But over 1,300 years after the deportation of Jews to Babylonia following the destruction of Jerusalem in 586 B.C., a new Jewish movement arose in Babylonia. It originated in the eighth century A.D. and was started by a certain Anan ben-David who attempted to purify Judaism by a return to the fundamentals of Biblical law. This new movement, whose adherents were called Karaites, rejected the Talmud or oral law which they considered inauthentic accretions to Biblical law. The Karaites, like the Essenes, rigorously insisted on exact adherence to a literal interpretation of the written or Biblical law.
The remnants of the Essenes or their descendants who remained in Babylonia may well have provided some of the inspiration and even some of the core adherents to the Karaites.
No doubt the Essenes represented the ultraconservative branch of Babylonian Jewry. They believed they alone knew, in the words of the Damascus Document, “the exact interpretation of the Law” (CD 4-8; 6-14). Like the Essenes, the Karaites believed that their teaching represented the pure, original Mosaic faith, free of later distortions and corruptions. In this, as well as in other aspects, Karaite doctrine parallels the Essene movement, although this doctrine developed more than a millennium after the Essenes. In two regulations especially—relating to incest and to the sabbath fire—there is a detailed affinity between the Essenes and the Karaites. According to Jerome Murphy O’Connor, “A direct relationship [between the Essenes and the Karaites] seems undeniable, and the simplest hypothesis would be that some members of the New Covenant had remained in Babylon and had maintained their identity with the tenacity common to Jewish sects.” Eventually, they became Karaites.f
The Karaite movement was a powerful sect within Judaism for many centuries. The Karaites zealously opposed the “rabbanites,” that is, those who accepted post-Biblical rabbinic regulations and the binding nature of the Talmud or oral law. At its height in the tenth and eleventh centuries, the Karaite movement had millions of adherents in centers in Egypt, Syria, Palestine, and Persia, as well as in Babylonia. Later, Karaite centers were established in Spain, and in the Ottoman Empire and Eastern Europe. Remnants of the Karaites continued to exist for centuries after the movement ceased to be a significant force in Jewish life, just as, it is conjectured, pockets of Essenes continued to live in Babylonia perhaps even at the time the Karaite movement originated there. At the end of World War II, there were still 12,000 Karaites in the world.g Even today 7,000 Karaites live in Israel.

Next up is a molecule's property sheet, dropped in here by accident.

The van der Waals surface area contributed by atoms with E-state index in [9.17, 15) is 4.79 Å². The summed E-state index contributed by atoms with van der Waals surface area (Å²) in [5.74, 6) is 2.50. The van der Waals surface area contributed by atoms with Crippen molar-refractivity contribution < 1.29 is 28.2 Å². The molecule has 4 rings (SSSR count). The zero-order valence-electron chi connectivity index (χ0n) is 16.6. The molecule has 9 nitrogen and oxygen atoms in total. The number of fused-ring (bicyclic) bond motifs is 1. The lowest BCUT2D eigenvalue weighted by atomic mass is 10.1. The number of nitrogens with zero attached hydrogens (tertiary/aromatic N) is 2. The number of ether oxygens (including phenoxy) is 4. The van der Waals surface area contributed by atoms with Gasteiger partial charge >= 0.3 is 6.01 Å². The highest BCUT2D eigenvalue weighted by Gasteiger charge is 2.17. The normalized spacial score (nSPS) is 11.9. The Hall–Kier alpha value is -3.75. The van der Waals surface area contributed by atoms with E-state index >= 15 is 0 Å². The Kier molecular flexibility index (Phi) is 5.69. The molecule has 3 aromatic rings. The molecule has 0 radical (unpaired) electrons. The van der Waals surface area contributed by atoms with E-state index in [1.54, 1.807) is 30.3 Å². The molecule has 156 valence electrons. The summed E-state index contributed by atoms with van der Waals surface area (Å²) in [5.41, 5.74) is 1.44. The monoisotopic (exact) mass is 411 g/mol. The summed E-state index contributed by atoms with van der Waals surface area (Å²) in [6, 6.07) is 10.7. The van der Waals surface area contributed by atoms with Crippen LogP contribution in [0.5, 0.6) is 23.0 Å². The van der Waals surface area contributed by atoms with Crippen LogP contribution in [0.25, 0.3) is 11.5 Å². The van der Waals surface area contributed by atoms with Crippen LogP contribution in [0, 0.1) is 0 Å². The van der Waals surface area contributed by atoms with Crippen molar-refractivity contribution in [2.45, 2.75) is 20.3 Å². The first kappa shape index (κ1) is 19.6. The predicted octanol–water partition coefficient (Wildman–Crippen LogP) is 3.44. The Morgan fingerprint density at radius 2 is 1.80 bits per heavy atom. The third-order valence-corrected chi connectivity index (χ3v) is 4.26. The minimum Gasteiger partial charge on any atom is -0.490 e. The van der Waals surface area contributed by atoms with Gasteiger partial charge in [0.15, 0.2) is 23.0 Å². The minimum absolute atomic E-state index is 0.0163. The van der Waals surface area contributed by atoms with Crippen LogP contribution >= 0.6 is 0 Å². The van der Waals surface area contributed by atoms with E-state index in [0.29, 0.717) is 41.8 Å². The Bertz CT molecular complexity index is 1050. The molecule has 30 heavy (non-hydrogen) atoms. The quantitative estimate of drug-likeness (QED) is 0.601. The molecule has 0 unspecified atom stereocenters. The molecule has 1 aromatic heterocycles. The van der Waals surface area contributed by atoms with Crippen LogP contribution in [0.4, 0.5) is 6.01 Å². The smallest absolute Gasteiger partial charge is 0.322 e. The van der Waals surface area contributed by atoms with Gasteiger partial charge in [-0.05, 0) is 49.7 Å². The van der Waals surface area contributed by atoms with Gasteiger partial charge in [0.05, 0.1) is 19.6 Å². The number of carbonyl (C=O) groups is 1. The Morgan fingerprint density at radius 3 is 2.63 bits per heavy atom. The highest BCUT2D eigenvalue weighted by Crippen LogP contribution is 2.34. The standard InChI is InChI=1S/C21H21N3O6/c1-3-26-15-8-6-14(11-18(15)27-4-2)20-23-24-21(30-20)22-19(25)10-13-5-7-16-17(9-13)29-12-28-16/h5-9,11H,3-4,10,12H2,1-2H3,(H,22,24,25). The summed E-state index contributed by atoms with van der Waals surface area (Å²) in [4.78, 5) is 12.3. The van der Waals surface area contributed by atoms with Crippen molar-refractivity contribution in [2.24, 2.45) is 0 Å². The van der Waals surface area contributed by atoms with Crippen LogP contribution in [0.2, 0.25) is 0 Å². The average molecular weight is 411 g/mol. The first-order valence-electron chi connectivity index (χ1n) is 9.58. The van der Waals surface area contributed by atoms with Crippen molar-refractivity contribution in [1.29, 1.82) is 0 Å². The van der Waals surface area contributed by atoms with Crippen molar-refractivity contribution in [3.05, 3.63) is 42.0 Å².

Copies of the Damascus Document were probably handed down and recopied by descendants of the Essenes in Babylonia. These copies passed into the hands of the Karaites. Two copies of the Damascus Document, perhaps already containing some Karaite glosses, were then taken to the Egyptian synagogue by Karaites who moved to Cairo.
Solomon Schechter himself detected Karaite elements in the Damascus Document. He found references to a sect of Zadokites in Karaite literature and saw relationships between this literature and references in the Damascus Document. On this basis, he was able to hypothesize that the Damascus Document actually contained “the constitution and teachings of a sect long ago extinct.”
The circle became complete when fragments of at least eight copies of the Damascus Document were found among the Dead Sea Scrolls at Qumran.